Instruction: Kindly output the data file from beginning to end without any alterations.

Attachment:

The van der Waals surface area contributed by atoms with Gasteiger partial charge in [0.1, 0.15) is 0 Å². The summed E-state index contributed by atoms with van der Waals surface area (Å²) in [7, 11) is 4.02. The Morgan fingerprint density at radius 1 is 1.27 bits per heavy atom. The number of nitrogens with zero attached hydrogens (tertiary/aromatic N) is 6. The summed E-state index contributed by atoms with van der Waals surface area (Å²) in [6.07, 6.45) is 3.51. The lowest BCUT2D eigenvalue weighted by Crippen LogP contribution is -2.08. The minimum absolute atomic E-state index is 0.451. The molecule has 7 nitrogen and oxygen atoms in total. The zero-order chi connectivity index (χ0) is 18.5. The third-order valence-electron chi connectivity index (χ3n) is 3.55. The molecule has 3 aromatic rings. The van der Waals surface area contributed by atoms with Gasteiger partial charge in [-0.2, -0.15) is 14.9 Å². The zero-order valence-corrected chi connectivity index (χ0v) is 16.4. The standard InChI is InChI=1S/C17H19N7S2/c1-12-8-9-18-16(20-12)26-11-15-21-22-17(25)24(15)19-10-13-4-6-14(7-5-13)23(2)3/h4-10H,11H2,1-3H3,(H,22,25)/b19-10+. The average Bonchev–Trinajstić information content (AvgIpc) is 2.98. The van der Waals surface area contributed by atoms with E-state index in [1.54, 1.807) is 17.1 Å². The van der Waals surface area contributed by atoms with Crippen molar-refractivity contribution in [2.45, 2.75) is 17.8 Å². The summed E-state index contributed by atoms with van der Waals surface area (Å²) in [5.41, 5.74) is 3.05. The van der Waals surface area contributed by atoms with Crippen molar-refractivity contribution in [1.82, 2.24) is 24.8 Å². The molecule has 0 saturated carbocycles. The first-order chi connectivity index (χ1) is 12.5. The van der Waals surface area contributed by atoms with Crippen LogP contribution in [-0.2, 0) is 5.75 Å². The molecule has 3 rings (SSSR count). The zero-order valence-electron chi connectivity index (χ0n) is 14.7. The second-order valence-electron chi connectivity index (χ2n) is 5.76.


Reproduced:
The van der Waals surface area contributed by atoms with Gasteiger partial charge in [0.1, 0.15) is 0 Å². The summed E-state index contributed by atoms with van der Waals surface area (Å²) in [7, 11) is 4.02. The Morgan fingerprint density at radius 1 is 1.27 bits per heavy atom. The number of nitrogens with zero attached hydrogens (tertiary/aromatic N) is 6. The summed E-state index contributed by atoms with van der Waals surface area (Å²) in [6.07, 6.45) is 3.51. The lowest BCUT2D eigenvalue weighted by Crippen LogP contribution is -2.08. The minimum absolute atomic E-state index is 0.451. The molecule has 7 nitrogen and oxygen atoms in total. The zero-order chi connectivity index (χ0) is 18.5. The third-order valence-electron chi connectivity index (χ3n) is 3.55. The molecule has 3 aromatic rings. The van der Waals surface area contributed by atoms with Gasteiger partial charge in [-0.2, -0.15) is 14.9 Å². The zero-order valence-corrected chi connectivity index (χ0v) is 16.4. The standard InChI is InChI=1S/C17H19N7S2/c1-12-8-9-18-16(20-12)26-11-15-21-22-17(25)24(15)19-10-13-4-6-14(7-5-13)23(2)3/h4-10H,11H2,1-3H3,(H,22,25)/b19-10+. The average Bonchev–Trinajstić information content (AvgIpc) is 2.98. The van der Waals surface area contributed by atoms with E-state index in [1.54, 1.807) is 17.1 Å². The van der Waals surface area contributed by atoms with Crippen molar-refractivity contribution in [2.45, 2.75) is 17.8 Å². The summed E-state index contributed by atoms with van der Waals surface area (Å²) in [5.41, 5.74) is 3.05. The van der Waals surface area contributed by atoms with Crippen molar-refractivity contribution in [1.82, 2.24) is 24.8 Å². The molecule has 0 saturated carbocycles. The first-order chi connectivity index (χ1) is 12.5. The van der Waals surface area contributed by atoms with Crippen LogP contribution in [-0.2, 0) is 5.75 Å². The molecule has 3 rings (SSSR count). The zero-order valence-electron chi connectivity index (χ0n) is 14.7. The second-order valence-electron chi connectivity index (χ2n) is 5.76.